The police have NO DUTY to protect you.
Within a week of the encounter, I bought my first defensive handgun, a Glock Model 19 (9-mm). The incident woke me up, literally and figuratively. I had never felt so defenseless. I realized that, while this incident was SEEMINGLY innocent, it might not have been. I also realized that in the very short time span of such encounters, the ONLY person that can save me… IS ME. The police won’t be there in time, nor do the police have ANY DUTY to protect or save me. I already had pistol experience (qualified Expert Pistol Shot in the U.S. Navy). But, I signed up for a Concealed Carry course at a local gun shop anyway. Thankfully, in the 24 years since, I’ve not been forced to defend my life.
It REALLY “never happened” to my friend’s son at 6 am.
Earlier this week, my friend sent me a private message. His 21 year old son had shot a man fatally in his apartment on Wednesday morning. Holy cow! What happened??
Another resident of the complex, for several days, was accosting residents and threatening them. His wife had just left him, and he was not taking it well. He had also threatened my friend’s son (we’ll call him “Mark”). He told Mark he was going to kill him.
Mark is an accomplished hunter. His dad had given him a handgun and taught him how to be proficient with it. Mark had been previously dismissive of his parents warnings about bad people out there.
Mark lives alone. Given the credible threats, he decided to sleep with his loaded Glock 26 (a subcompact 9-mm) nearby. At about 6 am, he was awakened by a commotion in the apartment next door. He could hear the woman screaming, “Get out!” The next thing he heard was his front door knob being turned and the door opening. Mark quickly got up with his pistol in hand. His apartment is a single room design. So, he immediately saw the bad guy (the same disturbed resident who had threatened him with death). It turns out the bad guy had already entered several apartments with the MASTER KEY he had stolen.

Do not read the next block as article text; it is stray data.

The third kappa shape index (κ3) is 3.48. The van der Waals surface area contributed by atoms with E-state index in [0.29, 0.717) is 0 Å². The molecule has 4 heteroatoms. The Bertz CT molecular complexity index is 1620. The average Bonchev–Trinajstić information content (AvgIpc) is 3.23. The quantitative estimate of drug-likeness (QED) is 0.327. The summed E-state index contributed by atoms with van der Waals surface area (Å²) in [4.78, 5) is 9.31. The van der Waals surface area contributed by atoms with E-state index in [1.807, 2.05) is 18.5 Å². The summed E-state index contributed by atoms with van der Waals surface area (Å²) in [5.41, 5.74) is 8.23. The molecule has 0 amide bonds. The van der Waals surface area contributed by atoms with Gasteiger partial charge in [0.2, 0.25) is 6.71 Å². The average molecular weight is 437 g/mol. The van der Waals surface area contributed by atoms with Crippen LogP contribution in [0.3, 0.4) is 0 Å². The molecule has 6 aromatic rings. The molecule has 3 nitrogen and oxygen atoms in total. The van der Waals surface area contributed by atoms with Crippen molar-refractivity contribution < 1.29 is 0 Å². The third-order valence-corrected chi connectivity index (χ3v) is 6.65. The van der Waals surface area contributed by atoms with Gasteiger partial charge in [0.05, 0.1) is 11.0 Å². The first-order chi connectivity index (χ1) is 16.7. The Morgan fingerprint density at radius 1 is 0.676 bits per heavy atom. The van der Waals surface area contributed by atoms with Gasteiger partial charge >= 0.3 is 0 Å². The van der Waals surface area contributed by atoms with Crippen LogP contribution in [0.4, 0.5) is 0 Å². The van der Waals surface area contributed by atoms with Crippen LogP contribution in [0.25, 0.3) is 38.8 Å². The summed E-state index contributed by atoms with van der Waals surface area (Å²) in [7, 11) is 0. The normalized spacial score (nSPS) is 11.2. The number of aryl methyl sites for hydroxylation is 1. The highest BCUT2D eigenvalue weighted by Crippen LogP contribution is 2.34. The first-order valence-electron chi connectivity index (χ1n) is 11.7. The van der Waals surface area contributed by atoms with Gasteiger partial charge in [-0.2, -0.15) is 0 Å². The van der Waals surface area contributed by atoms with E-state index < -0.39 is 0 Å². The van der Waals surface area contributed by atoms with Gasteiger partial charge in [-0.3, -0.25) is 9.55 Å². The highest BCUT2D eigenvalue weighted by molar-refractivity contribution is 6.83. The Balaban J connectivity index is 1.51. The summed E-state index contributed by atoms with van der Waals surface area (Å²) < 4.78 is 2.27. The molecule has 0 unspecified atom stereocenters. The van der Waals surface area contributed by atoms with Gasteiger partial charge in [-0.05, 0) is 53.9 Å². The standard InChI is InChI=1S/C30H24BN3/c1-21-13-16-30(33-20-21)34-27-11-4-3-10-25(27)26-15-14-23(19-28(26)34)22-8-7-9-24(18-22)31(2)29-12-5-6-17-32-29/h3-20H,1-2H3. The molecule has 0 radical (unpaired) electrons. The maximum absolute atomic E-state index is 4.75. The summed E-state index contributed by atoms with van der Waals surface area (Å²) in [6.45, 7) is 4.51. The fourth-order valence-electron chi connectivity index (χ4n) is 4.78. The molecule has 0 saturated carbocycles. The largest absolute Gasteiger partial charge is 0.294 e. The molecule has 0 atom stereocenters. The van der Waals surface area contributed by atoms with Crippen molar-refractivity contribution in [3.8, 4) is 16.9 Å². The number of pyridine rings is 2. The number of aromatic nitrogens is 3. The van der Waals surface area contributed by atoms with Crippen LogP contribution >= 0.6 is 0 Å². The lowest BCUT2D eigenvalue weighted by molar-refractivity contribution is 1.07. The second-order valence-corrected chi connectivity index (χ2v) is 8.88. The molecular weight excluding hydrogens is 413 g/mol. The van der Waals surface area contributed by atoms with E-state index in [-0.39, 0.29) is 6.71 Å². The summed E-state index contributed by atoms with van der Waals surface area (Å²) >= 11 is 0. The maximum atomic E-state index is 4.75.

After entering Mark’s apartment with the master key, the bad guy closed the door AND TURNED THE DEADBOLT to lock it. Ominous! He wasn’t there on a social call. Condition Red! The proverbial shit has hit the fan. Do or die. The moment the bad guy turned his attention back to Mark, he said his last words, “Oh, you have a gun.” Mark quickly and smartly sent a three-round string of fire, hitting the bad guy twice in the chest and once in the arm. The bad guy went down right there.
The threat being over, Mark put his gun on the bed and called 911. Mark was lucky on a couple of counts. First, he had loaded the gun with FMJ (full metal jacket) ammo, which is NOT ideal for stopping a threat. Hollow point (HP) is the proper defensive ammo. It’s also safer. Secondly, Mark later discovered that the pistol had a failure to eject (FTE) malfunction. The gun “jammed.” He would have had to clear the malfunction to make a fourth shot (not difficult, if you know how). Luckily, three shots stopped the threat.
The local police came and investigated. They interviewed Mark at the station for a few hours and determined that it was a case of lawful self-defense. The bad guy, unfortunately, died at the hospital. He had a history of problems, and it’s suspected he may have been under the influence of methamphetamine.
Guns (and the 2nd Amendment) save lives.
Mark is lucky to be alive. He told his dad (my friend), “Thank you for giving me the gun. You saved my life.” Mark’s parents are thankful their son isn’t dead or beaten into a coma. And, they are proud of him.
Ironically, Mark lives on Constitution Street.